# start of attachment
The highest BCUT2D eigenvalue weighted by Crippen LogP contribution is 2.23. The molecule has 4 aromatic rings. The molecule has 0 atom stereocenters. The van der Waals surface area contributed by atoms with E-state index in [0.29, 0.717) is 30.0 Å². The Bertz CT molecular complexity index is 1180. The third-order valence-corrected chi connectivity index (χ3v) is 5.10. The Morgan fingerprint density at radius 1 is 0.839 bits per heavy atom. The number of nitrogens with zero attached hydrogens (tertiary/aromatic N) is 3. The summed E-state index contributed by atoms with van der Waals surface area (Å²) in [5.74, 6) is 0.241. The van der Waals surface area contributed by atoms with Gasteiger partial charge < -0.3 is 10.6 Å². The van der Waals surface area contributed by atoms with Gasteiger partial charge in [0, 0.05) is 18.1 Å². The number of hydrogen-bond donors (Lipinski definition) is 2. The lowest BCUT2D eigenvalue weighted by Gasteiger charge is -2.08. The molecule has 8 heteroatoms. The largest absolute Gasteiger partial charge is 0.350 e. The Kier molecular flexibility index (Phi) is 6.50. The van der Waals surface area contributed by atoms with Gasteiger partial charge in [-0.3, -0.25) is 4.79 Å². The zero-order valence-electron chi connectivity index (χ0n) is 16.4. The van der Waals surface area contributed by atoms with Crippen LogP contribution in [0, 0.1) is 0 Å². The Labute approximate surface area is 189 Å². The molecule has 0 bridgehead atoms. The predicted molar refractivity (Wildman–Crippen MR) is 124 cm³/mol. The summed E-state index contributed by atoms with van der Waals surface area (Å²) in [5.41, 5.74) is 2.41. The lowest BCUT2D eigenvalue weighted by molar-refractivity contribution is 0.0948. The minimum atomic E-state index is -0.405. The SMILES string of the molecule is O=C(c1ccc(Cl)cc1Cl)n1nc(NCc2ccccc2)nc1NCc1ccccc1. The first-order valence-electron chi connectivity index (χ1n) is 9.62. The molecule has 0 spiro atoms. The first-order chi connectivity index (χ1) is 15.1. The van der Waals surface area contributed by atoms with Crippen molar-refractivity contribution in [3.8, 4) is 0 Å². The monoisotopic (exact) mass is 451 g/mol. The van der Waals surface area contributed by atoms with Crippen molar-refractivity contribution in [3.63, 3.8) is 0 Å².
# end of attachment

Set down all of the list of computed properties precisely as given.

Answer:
The highest BCUT2D eigenvalue weighted by Crippen LogP contribution is 2.23. The molecule has 4 aromatic rings. The molecule has 0 atom stereocenters. The van der Waals surface area contributed by atoms with E-state index in [0.29, 0.717) is 30.0 Å². The Bertz CT molecular complexity index is 1180. The third-order valence-corrected chi connectivity index (χ3v) is 5.10. The Morgan fingerprint density at radius 1 is 0.839 bits per heavy atom. The number of nitrogens with zero attached hydrogens (tertiary/aromatic N) is 3. The summed E-state index contributed by atoms with van der Waals surface area (Å²) in [5.74, 6) is 0.241. The van der Waals surface area contributed by atoms with Gasteiger partial charge < -0.3 is 10.6 Å². The van der Waals surface area contributed by atoms with Gasteiger partial charge in [0, 0.05) is 18.1 Å². The number of hydrogen-bond donors (Lipinski definition) is 2. The lowest BCUT2D eigenvalue weighted by Gasteiger charge is -2.08. The molecule has 8 heteroatoms. The largest absolute Gasteiger partial charge is 0.350 e. The Kier molecular flexibility index (Phi) is 6.50. The van der Waals surface area contributed by atoms with Gasteiger partial charge in [-0.3, -0.25) is 4.79 Å². The zero-order valence-electron chi connectivity index (χ0n) is 16.4. The van der Waals surface area contributed by atoms with Crippen LogP contribution in [0, 0.1) is 0 Å². The Labute approximate surface area is 189 Å². The molecule has 0 bridgehead atoms. The predicted molar refractivity (Wildman–Crippen MR) is 124 cm³/mol. The summed E-state index contributed by atoms with van der Waals surface area (Å²) in [5.41, 5.74) is 2.41. The lowest BCUT2D eigenvalue weighted by molar-refractivity contribution is 0.0948. The minimum atomic E-state index is -0.405. The SMILES string of the molecule is O=C(c1ccc(Cl)cc1Cl)n1nc(NCc2ccccc2)nc1NCc1ccccc1. The first-order valence-electron chi connectivity index (χ1n) is 9.62. The molecule has 0 spiro atoms. The first-order chi connectivity index (χ1) is 15.1. The van der Waals surface area contributed by atoms with Crippen molar-refractivity contribution in [3.8, 4) is 0 Å². The monoisotopic (exact) mass is 451 g/mol. The van der Waals surface area contributed by atoms with Crippen molar-refractivity contribution in [3.63, 3.8) is 0 Å².